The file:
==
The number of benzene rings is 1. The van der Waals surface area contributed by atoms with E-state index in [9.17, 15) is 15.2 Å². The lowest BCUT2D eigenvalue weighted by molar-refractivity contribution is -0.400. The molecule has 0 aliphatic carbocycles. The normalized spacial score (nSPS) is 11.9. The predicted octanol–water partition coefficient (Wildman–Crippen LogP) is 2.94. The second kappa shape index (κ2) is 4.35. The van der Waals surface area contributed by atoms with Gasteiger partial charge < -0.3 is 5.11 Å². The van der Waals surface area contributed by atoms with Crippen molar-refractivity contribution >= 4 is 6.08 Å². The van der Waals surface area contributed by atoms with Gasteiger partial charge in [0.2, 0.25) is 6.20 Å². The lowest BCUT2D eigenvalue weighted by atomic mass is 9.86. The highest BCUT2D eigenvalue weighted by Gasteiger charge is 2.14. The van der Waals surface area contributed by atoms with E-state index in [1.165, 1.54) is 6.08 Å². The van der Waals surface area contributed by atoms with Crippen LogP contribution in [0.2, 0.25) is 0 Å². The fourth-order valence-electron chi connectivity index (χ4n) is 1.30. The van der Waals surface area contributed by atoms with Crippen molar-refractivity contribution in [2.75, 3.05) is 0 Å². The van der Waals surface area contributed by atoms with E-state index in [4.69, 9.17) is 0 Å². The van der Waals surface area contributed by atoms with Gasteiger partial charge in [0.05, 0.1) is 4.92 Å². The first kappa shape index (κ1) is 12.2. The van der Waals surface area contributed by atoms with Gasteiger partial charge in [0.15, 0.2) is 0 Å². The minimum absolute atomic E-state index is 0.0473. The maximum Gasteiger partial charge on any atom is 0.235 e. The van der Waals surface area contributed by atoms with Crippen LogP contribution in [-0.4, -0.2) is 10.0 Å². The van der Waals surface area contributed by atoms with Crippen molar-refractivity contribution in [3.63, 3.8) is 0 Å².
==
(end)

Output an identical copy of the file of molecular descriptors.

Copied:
The number of benzene rings is 1. The van der Waals surface area contributed by atoms with E-state index in [9.17, 15) is 15.2 Å². The lowest BCUT2D eigenvalue weighted by molar-refractivity contribution is -0.400. The molecule has 0 aliphatic carbocycles. The normalized spacial score (nSPS) is 11.9. The predicted octanol–water partition coefficient (Wildman–Crippen LogP) is 2.94. The second kappa shape index (κ2) is 4.35. The van der Waals surface area contributed by atoms with Gasteiger partial charge < -0.3 is 5.11 Å². The van der Waals surface area contributed by atoms with Crippen molar-refractivity contribution >= 4 is 6.08 Å². The van der Waals surface area contributed by atoms with Gasteiger partial charge in [0.2, 0.25) is 6.20 Å². The lowest BCUT2D eigenvalue weighted by atomic mass is 9.86. The highest BCUT2D eigenvalue weighted by Gasteiger charge is 2.14. The van der Waals surface area contributed by atoms with E-state index in [1.165, 1.54) is 6.08 Å². The van der Waals surface area contributed by atoms with Crippen LogP contribution in [0.2, 0.25) is 0 Å². The fourth-order valence-electron chi connectivity index (χ4n) is 1.30. The van der Waals surface area contributed by atoms with Crippen molar-refractivity contribution in [2.75, 3.05) is 0 Å². The van der Waals surface area contributed by atoms with E-state index in [4.69, 9.17) is 0 Å². The van der Waals surface area contributed by atoms with Gasteiger partial charge in [0.05, 0.1) is 4.92 Å². The first kappa shape index (κ1) is 12.2. The van der Waals surface area contributed by atoms with Gasteiger partial charge in [0.15, 0.2) is 0 Å². The minimum absolute atomic E-state index is 0.0473. The maximum Gasteiger partial charge on any atom is 0.235 e. The van der Waals surface area contributed by atoms with Crippen LogP contribution in [-0.4, -0.2) is 10.0 Å². The van der Waals surface area contributed by atoms with Crippen molar-refractivity contribution in [3.63, 3.8) is 0 Å².